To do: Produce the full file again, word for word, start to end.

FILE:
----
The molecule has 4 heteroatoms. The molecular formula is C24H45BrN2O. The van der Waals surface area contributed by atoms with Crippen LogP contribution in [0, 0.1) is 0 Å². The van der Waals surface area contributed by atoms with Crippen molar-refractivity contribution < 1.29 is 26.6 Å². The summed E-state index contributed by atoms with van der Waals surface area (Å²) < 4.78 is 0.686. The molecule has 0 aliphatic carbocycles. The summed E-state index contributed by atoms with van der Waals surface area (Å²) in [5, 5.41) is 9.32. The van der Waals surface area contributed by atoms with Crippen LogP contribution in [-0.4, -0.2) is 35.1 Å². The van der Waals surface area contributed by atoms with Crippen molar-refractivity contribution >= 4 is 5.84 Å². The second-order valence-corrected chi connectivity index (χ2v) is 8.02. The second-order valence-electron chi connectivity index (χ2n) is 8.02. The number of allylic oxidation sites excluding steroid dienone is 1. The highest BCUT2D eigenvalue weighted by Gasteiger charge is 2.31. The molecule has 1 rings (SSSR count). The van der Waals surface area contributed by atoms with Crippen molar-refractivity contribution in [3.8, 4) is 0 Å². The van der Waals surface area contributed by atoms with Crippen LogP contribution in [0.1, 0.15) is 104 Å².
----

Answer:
The molecule has 4 heteroatoms. The molecular formula is C24H45BrN2O. The van der Waals surface area contributed by atoms with Crippen LogP contribution in [0, 0.1) is 0 Å². The van der Waals surface area contributed by atoms with Crippen molar-refractivity contribution < 1.29 is 26.6 Å². The summed E-state index contributed by atoms with van der Waals surface area (Å²) < 4.78 is 0.686. The molecule has 0 aliphatic carbocycles. The summed E-state index contributed by atoms with van der Waals surface area (Å²) in [5, 5.41) is 9.32. The van der Waals surface area contributed by atoms with Crippen LogP contribution in [-0.4, -0.2) is 35.1 Å². The van der Waals surface area contributed by atoms with Crippen molar-refractivity contribution >= 4 is 5.84 Å². The second-order valence-corrected chi connectivity index (χ2v) is 8.02. The second-order valence-electron chi connectivity index (χ2n) is 8.02. The number of allylic oxidation sites excluding steroid dienone is 1. The highest BCUT2D eigenvalue weighted by Gasteiger charge is 2.31. The molecule has 1 rings (SSSR count). The van der Waals surface area contributed by atoms with Crippen molar-refractivity contribution in [3.8, 4) is 0 Å². The van der Waals surface area contributed by atoms with Crippen LogP contribution in [0.1, 0.15) is 104 Å².